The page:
Monday 14 March 2011

De Staat's Machines Ready For The World

A few years ago Dutch band De Staat surprised the lowlands with a stunning record Wait For Evolution. The groove based songs were greeted with high acclaim and they played every club and festival in the country. This also spawned interest from outside The Netherlands and they even played the festivals Glastonbury and Sziget. Now their new record Machinery has been released on a different label and should push them even further up into the world.

De Staat - Machinery (Ronald Says 8 out of 10)
The first record was basically Torre Florim's one man project for which he formed a band to do the live shows. The new record is a true band result. The first record was said to be leaning highly on the stoner rock sound of Queens of the Stone Age and although it still has a strong connection to it they have managed to craft it into their own unique industrial sound. This means big fat grooves and the staccato almost narrative singing of frontman Florim.

And the band is flying into it right from the beginning with 'Ah I See' that has a brilliant car horn riff. It continues the same big sound on first single 'Sweatshop', highly addictive guitar riffs and strong rhythmic grooves combine into a huge sound. It's hard not to move on these songs and they should sound great on stage. Poor farmer MacDonald from the classic song loses his farm and gets a De Staat make-over into 'Old Macdonald Don't Have No Farm No More' which is more of a dance/rock song with heavy bass accents. Halfway the album kind of loses momentum with less strong songs and things quiet down a bit. But at the end they pick it up and end with a slow heavy and sludgy tune 'Back to the Grind'.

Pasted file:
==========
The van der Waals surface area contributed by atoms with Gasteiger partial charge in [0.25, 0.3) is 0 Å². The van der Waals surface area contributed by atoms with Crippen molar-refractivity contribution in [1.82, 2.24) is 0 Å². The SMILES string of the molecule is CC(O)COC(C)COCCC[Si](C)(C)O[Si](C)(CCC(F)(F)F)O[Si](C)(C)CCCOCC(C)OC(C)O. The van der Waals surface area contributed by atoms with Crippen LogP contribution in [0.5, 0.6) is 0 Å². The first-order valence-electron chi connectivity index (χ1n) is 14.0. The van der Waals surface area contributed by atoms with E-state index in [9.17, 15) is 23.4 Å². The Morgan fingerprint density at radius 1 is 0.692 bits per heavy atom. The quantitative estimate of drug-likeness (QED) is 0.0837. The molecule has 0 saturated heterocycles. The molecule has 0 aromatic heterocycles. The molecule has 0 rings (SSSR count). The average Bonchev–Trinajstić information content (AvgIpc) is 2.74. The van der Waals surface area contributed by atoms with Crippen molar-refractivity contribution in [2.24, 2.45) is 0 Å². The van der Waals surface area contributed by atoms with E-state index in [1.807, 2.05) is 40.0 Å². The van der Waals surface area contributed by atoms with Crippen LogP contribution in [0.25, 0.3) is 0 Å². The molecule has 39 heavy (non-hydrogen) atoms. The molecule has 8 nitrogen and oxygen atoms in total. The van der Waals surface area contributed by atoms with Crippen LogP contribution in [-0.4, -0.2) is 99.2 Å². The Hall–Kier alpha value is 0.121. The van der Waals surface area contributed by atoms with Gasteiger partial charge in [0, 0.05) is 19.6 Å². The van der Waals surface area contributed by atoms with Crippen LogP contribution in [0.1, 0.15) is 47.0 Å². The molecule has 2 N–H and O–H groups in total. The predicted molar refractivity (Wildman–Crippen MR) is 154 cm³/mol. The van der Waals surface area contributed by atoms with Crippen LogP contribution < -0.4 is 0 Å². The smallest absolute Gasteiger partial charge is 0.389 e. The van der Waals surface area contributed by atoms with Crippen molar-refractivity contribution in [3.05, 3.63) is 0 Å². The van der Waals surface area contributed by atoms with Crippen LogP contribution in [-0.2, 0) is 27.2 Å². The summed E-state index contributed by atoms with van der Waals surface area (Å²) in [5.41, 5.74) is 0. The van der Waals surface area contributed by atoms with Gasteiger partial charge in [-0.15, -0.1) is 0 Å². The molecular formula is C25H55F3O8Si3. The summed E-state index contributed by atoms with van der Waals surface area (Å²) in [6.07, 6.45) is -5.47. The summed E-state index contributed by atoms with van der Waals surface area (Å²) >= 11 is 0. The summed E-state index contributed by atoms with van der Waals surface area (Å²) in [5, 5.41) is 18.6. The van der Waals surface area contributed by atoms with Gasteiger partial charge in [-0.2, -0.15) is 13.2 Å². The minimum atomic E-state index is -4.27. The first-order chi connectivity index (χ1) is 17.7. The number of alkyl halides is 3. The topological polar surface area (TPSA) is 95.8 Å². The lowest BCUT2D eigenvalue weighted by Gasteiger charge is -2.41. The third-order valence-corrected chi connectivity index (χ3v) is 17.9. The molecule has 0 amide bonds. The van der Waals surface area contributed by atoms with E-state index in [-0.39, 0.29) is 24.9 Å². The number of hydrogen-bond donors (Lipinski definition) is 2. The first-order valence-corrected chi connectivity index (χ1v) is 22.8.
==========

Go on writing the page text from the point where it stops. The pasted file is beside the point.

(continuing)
What makes this album even stronger is the use of all kinds of percussion and weird sounds that give the songs an additional dimension. You keep listening to the album over and over again to discover new elements. And the album is nicely packaged in a 64 page digibook. All the machines of De Staat are well oiled and powerful enough to take on the rest of the world.

Listen to 'Machinery' on Spotify

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